I'm covered in silky white threads of web. They zigzag their way up my shirt and over my shoulders. It feels like there's a hair tickling my neck, but I can't quite reach far enough to swipe it away with my fingertips. Webs. Any of you who like to hike know exactly what I'm talking about.
Those (tiny, little) monster spiders fling themselves from branch to branch, stretching their sticky death traps across the path in hopes of a meal. That is, until my face collides with all them. I picture the little tyrants cursing me as I demolish their handiwork, one web after another along the way.
"Good thing you're the trailblazer today, Mom. I hate those things," yells my little guy from behind.
The word in itself suggests courage and risk. It can be a scary one, really. Have you wondered how it might be possible to claim that word in your own life? What would it look like to be a trailblazer?
1. A trailblazer is more prepared than we realize. She looks to the future and plans the trip accordingly.
Not even Lewis and Clark travelled across America completely blind to the geological challenges they were going to face. Though they were skilled navigators and mapmakers, they often relied on Native American maps and the trail guides they met at trading posts.*
These guides helped them to take routes through the terrain that were appropriate to their skill level and most importantly, safe for the entire group. They didn't step out into the wilderness and yell, "Ok, God! Here we are, unprepared and vulnerable...don't let us die!"
It's often our perception that we're alone when we step into new things. It's a lie. God always goes before us, even when it doesn't seem like it*. He also places people in our lives to go the distance with us and to give us sound advice*.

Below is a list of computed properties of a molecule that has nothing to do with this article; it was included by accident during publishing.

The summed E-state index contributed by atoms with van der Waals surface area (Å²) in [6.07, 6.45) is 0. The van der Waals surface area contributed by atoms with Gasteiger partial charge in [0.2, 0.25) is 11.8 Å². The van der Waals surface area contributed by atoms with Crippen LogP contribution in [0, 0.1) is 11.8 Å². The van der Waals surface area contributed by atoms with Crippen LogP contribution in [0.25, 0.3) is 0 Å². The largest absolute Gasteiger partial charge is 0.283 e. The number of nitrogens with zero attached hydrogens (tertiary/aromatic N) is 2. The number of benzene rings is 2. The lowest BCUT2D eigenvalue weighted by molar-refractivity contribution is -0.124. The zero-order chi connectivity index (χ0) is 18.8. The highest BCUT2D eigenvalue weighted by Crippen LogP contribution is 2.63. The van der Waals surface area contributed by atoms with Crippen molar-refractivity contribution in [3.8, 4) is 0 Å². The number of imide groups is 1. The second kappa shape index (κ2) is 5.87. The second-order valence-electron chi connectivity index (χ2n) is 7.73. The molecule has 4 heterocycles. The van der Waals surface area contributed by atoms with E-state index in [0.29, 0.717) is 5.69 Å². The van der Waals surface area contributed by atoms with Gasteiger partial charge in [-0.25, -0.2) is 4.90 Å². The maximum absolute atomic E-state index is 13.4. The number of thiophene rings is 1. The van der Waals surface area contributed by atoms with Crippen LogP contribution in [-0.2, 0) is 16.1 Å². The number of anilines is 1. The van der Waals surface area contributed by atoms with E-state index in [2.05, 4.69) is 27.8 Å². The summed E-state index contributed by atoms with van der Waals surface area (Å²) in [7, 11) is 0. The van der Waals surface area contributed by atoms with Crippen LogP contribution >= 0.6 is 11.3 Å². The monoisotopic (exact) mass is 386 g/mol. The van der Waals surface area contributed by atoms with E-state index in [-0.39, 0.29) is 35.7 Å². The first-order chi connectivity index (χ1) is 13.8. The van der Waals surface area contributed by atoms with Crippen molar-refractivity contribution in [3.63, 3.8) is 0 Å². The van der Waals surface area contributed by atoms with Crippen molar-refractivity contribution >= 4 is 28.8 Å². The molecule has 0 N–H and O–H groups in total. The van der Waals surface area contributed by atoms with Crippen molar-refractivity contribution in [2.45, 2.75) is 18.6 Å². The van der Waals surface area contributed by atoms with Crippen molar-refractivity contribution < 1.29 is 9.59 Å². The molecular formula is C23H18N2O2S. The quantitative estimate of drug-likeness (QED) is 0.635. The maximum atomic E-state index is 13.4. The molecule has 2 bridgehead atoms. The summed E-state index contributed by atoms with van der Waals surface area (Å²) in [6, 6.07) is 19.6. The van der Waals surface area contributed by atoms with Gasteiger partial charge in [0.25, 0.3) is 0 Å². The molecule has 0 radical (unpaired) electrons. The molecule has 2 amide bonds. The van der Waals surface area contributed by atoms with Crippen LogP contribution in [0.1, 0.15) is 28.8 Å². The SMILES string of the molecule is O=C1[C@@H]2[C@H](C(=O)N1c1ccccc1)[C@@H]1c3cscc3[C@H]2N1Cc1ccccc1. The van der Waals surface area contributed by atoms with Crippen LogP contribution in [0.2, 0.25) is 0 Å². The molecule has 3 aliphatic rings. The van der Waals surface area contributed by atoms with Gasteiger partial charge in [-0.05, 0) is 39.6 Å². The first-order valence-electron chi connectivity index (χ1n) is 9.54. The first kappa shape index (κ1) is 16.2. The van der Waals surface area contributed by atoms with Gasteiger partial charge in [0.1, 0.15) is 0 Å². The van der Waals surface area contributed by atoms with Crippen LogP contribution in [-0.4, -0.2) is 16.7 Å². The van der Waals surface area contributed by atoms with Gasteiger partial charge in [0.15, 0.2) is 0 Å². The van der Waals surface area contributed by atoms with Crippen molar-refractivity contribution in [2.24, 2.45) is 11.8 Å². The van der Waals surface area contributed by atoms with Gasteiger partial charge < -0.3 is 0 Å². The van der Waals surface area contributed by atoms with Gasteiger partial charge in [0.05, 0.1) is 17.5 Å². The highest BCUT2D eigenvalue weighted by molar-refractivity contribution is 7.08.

2. She isn't afraid to make a mistake or to be a little uncomfortable.
Maybe our lives seem boring. Maybe we haven't contemplated trying anything new in a long time. Maybe it's even time to ask ourselves why that may be true! We don't have to travel across a continent to take a step out in faith. Make a new friend. Try a sport. Volunteer. Learning and discovery come in all shapes in sizes and at every stage of life. Sometimes being a trailblazer requires being less into our public image or simply being knocked out of our own apathy.
Is it time to take a next step?
3. She isn't deterred by a little sweat and learns from the challenge of the hills. She doesn't have to compare the size of her mountain to somebody else's.
I used to tease my little sister about her anti-sweat stance when it came to sports. She's not-so-much the "exercise enthusiast" and a whole lot more "foodie with a great recipe". When it comes to hard work in other areas though, she's all in. Her trail looks different from mine, but both are new and beautiful when we step onto them!
As trailblazers, we can't be afraid to labor. It's uncomfortable, sure. New. Hard even. But, how energizing and fulfilling to give our very best to God! It seems redundant to be reminded to "do our best." Though, if we're not careful, the ebb and flow of our days will lull us into mediocrity without our notice.
I assure you, there'll be spiders along the path laid out before you. But there will also be a renewed sense of adventure and accomplishment added to your days!! What's your next challenge? We'd love to hear about it!
Getting "webbed" together,
"The Lord himself goes before you and will be with you; He will never leave you nor forsake you. Do not be afraid; do not be discouraged.” (Deut. 31:8, NIV)*
"Listen to advice and accept discipline, and at the end you will be counted among the wise." (Prov. 19:20, NIV)*
*Smithsonian Institution and EdGate.com, Inc., http://www.edgate.com/lewisandclark/mapping_on_trail.html
Believer. Wife. Mom. Writer. Marriage and Family Therapist. Accidental Speaker. Crossfitter and Total Book Nerd.
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